Related Concept Name: Montane Cliff (Carolina Rocktripe Subtype)
Relationship: = - Equivalent
Reference: Schafale, M. 1998b. Fourth approximation guide. High mountain communities. March 1998 draft. North Carolina Natural Heritage Program, Raleigh.
Relationship: = - Equivalent
Reference: Schafale, M. 2002. Fourth approximation guide. Mountain communities. November 2002 draft. North Carolina Natural Heritage Program, Raleigh.
Related Concept Name: SNE acidic cliff community
Relationship: ? - Undetermined
Reference: Rawinski, T. 1984a. Natural community description abstract - southern New England calcareous seepage swamp. Unpublished report. The Nature Conservancy, Boston, MA. 6 pp.

Ecological Systems Placement

Ecological Systems Placement
Ecological System Unique ID Ecological System Name
CES202.330 Southern Appalachian Montane Cliff and Talus
CES202.601 North-Central Appalachian Acidic Cliff and Talus


NatureServe Conservation Status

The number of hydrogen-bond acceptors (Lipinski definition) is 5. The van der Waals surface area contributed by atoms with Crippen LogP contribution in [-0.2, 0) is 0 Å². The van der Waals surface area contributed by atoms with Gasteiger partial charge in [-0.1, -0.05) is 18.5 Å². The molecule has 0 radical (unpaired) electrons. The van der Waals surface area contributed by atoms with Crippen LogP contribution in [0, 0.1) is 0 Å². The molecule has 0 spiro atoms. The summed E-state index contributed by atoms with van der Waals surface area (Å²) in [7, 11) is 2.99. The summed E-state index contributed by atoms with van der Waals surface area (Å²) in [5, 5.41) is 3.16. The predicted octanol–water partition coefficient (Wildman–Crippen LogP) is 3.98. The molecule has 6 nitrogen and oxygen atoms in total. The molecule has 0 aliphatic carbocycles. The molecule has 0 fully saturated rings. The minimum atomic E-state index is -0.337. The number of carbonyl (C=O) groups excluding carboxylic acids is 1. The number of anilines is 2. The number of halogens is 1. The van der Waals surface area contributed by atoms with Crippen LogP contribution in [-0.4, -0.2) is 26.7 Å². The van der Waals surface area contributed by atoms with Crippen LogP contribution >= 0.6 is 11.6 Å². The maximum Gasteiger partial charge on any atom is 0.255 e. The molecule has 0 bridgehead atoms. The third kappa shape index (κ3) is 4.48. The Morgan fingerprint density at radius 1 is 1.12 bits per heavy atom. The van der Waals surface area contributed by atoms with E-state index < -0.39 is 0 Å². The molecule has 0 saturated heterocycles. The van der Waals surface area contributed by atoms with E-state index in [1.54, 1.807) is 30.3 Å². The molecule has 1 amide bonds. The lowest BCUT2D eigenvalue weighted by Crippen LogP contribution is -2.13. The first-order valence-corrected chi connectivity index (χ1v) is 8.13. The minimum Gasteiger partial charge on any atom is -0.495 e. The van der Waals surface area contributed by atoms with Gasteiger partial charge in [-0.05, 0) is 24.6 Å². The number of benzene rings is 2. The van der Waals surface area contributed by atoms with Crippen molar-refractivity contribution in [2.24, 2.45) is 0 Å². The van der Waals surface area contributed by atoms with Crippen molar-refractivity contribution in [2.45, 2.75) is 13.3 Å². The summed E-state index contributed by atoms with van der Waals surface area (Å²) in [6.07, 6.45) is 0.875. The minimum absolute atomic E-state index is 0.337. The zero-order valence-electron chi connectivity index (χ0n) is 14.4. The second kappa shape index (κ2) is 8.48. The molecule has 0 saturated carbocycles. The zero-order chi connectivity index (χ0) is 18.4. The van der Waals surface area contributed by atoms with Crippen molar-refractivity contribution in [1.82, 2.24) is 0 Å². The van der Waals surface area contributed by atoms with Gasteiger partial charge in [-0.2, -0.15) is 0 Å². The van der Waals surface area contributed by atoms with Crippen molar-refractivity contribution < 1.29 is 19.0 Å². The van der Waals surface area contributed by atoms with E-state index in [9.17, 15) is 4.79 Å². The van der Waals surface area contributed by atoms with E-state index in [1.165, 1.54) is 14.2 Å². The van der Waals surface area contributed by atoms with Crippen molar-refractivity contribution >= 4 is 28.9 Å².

Global Status: G4? (15Aug1994)
Rounded Global Status: G4 - Apparently Secure

Distribution
Color legend for Distribution Map
United States Distribution: CT, GA, KY, NC, PA, SC, TN, VA, WV
Global Distribution: United States

U.S. Forest Service Ecoregions
Domain Name: Humid Temperate Domain
Division Name: Hot Continental Division
Province Name: Eastern Broadleaf Forest (Oceanic) Province
Province Code: 221 Occurrence Status: Confident or certain
Section Name: Lower New England Section
Section Code: 221A Occurrence Status: Confident or certain
Division Name: Subtropical Division
Province Name: Southeastern Mixed Forest Province
Province Code: 231 Occurrence Status: Confident or certain
Section Name: Southern Appalachian Piedmont Section
Section Code: 231A Occurrence Status: Confident or certain
Division Name: Hot Continental Regime Mountains
Province Name: Central Appalachian Broadleaf Forest - Coniferous Forest - Meadow Province
Province Code: M221 Occurrence Status: Confident or certain